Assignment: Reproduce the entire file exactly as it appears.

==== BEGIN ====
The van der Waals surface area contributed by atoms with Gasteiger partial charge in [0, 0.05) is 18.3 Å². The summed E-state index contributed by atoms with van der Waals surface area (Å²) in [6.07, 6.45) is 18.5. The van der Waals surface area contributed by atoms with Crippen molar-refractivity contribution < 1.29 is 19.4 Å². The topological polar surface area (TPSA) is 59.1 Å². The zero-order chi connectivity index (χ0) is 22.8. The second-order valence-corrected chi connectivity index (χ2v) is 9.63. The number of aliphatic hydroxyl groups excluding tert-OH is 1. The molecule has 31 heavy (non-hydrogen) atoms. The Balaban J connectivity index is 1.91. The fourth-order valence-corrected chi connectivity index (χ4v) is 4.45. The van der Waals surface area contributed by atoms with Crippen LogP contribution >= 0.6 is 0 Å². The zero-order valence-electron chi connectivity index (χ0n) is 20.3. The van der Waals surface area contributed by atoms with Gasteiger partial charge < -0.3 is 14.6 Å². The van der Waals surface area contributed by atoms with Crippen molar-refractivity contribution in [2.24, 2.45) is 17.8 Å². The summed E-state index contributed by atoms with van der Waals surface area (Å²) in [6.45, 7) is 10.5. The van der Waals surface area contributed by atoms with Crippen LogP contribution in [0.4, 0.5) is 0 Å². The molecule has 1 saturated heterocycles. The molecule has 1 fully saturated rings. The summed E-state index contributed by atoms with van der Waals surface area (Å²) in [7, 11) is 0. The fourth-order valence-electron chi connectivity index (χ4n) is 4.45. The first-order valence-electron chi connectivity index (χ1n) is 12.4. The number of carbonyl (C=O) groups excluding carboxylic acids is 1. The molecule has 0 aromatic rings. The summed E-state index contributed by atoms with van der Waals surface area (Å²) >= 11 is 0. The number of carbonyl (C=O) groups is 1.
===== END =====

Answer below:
The van der Waals surface area contributed by atoms with Gasteiger partial charge in [0, 0.05) is 18.3 Å². The summed E-state index contributed by atoms with van der Waals surface area (Å²) in [6.07, 6.45) is 18.5. The van der Waals surface area contributed by atoms with Crippen molar-refractivity contribution < 1.29 is 19.4 Å². The topological polar surface area (TPSA) is 59.1 Å². The zero-order chi connectivity index (χ0) is 22.8. The second-order valence-corrected chi connectivity index (χ2v) is 9.63. The number of aliphatic hydroxyl groups excluding tert-OH is 1. The molecule has 31 heavy (non-hydrogen) atoms. The Balaban J connectivity index is 1.91. The fourth-order valence-corrected chi connectivity index (χ4v) is 4.45. The van der Waals surface area contributed by atoms with Crippen LogP contribution >= 0.6 is 0 Å². The zero-order valence-electron chi connectivity index (χ0n) is 20.3. The van der Waals surface area contributed by atoms with Gasteiger partial charge < -0.3 is 14.6 Å². The van der Waals surface area contributed by atoms with Crippen molar-refractivity contribution in [2.24, 2.45) is 17.8 Å². The summed E-state index contributed by atoms with van der Waals surface area (Å²) in [6.45, 7) is 10.5. The van der Waals surface area contributed by atoms with Crippen LogP contribution in [0.4, 0.5) is 0 Å². The molecule has 1 saturated heterocycles. The molecule has 1 fully saturated rings. The summed E-state index contributed by atoms with van der Waals surface area (Å²) in [7, 11) is 0. The fourth-order valence-electron chi connectivity index (χ4n) is 4.45. The first-order valence-electron chi connectivity index (χ1n) is 12.4. The number of carbonyl (C=O) groups excluding carboxylic acids is 1. The molecule has 0 aromatic rings. The summed E-state index contributed by atoms with van der Waals surface area (Å²) >= 11 is 0. The number of carbonyl (C=O) groups is 1.